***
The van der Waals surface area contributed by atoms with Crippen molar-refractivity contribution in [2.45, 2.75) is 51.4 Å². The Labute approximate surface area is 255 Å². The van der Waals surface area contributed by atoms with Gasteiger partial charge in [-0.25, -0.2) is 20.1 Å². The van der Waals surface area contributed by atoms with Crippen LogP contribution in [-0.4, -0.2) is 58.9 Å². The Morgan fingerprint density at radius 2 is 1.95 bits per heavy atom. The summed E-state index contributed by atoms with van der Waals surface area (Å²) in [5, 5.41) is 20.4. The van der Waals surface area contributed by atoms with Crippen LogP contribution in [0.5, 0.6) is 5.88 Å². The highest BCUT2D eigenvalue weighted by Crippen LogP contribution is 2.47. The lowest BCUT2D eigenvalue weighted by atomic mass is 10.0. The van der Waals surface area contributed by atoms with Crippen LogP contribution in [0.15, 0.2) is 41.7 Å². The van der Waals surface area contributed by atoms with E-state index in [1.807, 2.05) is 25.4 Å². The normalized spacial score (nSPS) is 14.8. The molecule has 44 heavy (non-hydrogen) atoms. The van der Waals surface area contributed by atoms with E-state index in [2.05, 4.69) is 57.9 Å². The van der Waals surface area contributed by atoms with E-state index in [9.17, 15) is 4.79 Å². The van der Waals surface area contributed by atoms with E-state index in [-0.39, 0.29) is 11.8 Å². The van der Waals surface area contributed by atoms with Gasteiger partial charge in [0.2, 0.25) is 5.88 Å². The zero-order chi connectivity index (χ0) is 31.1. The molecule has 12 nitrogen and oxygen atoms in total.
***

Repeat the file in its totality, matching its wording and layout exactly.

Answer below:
The van der Waals surface area contributed by atoms with Crippen molar-refractivity contribution in [2.45, 2.75) is 51.4 Å². The Labute approximate surface area is 255 Å². The van der Waals surface area contributed by atoms with Gasteiger partial charge in [-0.25, -0.2) is 20.1 Å². The van der Waals surface area contributed by atoms with Crippen LogP contribution in [-0.4, -0.2) is 58.9 Å². The Morgan fingerprint density at radius 2 is 1.95 bits per heavy atom. The summed E-state index contributed by atoms with van der Waals surface area (Å²) in [5, 5.41) is 20.4. The van der Waals surface area contributed by atoms with Crippen LogP contribution in [0.5, 0.6) is 5.88 Å². The highest BCUT2D eigenvalue weighted by Crippen LogP contribution is 2.47. The lowest BCUT2D eigenvalue weighted by atomic mass is 10.0. The van der Waals surface area contributed by atoms with Crippen LogP contribution in [0.15, 0.2) is 41.7 Å². The van der Waals surface area contributed by atoms with E-state index in [1.807, 2.05) is 25.4 Å². The normalized spacial score (nSPS) is 14.8. The molecule has 44 heavy (non-hydrogen) atoms. The van der Waals surface area contributed by atoms with E-state index in [2.05, 4.69) is 57.9 Å². The van der Waals surface area contributed by atoms with E-state index in [9.17, 15) is 4.79 Å². The van der Waals surface area contributed by atoms with E-state index in [-0.39, 0.29) is 11.8 Å². The van der Waals surface area contributed by atoms with Gasteiger partial charge in [0.2, 0.25) is 5.88 Å². The zero-order chi connectivity index (χ0) is 31.1. The molecule has 12 nitrogen and oxygen atoms in total.